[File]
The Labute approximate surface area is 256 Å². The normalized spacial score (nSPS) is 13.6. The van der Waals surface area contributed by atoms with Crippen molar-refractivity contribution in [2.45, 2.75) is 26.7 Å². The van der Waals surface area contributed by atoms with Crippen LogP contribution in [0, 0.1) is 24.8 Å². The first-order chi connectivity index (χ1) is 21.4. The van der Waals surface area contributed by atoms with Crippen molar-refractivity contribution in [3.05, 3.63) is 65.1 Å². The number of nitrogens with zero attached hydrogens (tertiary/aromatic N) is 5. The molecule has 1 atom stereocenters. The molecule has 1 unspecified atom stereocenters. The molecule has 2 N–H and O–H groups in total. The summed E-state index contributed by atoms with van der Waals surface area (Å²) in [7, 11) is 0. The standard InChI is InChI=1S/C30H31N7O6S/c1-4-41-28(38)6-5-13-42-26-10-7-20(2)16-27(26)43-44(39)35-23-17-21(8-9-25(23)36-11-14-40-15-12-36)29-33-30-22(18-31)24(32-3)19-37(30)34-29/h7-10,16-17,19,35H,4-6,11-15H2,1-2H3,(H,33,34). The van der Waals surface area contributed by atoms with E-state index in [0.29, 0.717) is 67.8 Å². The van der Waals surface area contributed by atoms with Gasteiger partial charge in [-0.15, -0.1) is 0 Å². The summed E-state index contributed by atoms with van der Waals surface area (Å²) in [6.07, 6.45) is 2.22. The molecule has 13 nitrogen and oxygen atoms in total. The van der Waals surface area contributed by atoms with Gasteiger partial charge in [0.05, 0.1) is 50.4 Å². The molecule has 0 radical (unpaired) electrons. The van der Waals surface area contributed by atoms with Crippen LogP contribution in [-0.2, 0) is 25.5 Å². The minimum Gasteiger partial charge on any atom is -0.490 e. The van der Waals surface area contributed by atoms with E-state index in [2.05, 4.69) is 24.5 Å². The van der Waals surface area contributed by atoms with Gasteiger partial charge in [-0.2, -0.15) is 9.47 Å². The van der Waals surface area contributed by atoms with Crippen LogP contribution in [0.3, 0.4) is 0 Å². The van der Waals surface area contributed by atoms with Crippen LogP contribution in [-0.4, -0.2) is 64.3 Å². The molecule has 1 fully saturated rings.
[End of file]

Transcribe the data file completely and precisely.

The Labute approximate surface area is 256 Å². The normalized spacial score (nSPS) is 13.6. The van der Waals surface area contributed by atoms with Crippen molar-refractivity contribution in [2.45, 2.75) is 26.7 Å². The van der Waals surface area contributed by atoms with Crippen LogP contribution in [0, 0.1) is 24.8 Å². The first-order chi connectivity index (χ1) is 21.4. The van der Waals surface area contributed by atoms with Crippen molar-refractivity contribution in [3.05, 3.63) is 65.1 Å². The number of nitrogens with zero attached hydrogens (tertiary/aromatic N) is 5. The molecule has 1 atom stereocenters. The molecule has 1 unspecified atom stereocenters. The molecule has 2 N–H and O–H groups in total. The summed E-state index contributed by atoms with van der Waals surface area (Å²) in [7, 11) is 0. The standard InChI is InChI=1S/C30H31N7O6S/c1-4-41-28(38)6-5-13-42-26-10-7-20(2)16-27(26)43-44(39)35-23-17-21(8-9-25(23)36-11-14-40-15-12-36)29-33-30-22(18-31)24(32-3)19-37(30)34-29/h7-10,16-17,19,35H,4-6,11-15H2,1-2H3,(H,33,34). The van der Waals surface area contributed by atoms with E-state index in [0.29, 0.717) is 67.8 Å². The van der Waals surface area contributed by atoms with Gasteiger partial charge in [-0.15, -0.1) is 0 Å². The summed E-state index contributed by atoms with van der Waals surface area (Å²) in [6.07, 6.45) is 2.22. The molecule has 13 nitrogen and oxygen atoms in total. The van der Waals surface area contributed by atoms with Gasteiger partial charge in [0.05, 0.1) is 50.4 Å². The molecule has 0 radical (unpaired) electrons. The van der Waals surface area contributed by atoms with Crippen LogP contribution in [-0.2, 0) is 25.5 Å². The minimum Gasteiger partial charge on any atom is -0.490 e. The van der Waals surface area contributed by atoms with E-state index in [2.05, 4.69) is 24.5 Å². The van der Waals surface area contributed by atoms with Gasteiger partial charge in [-0.2, -0.15) is 9.47 Å². The van der Waals surface area contributed by atoms with Crippen LogP contribution in [0.3, 0.4) is 0 Å². The van der Waals surface area contributed by atoms with Crippen LogP contribution in [-0.4, -0.2) is 64.3 Å². The molecule has 1 fully saturated rings.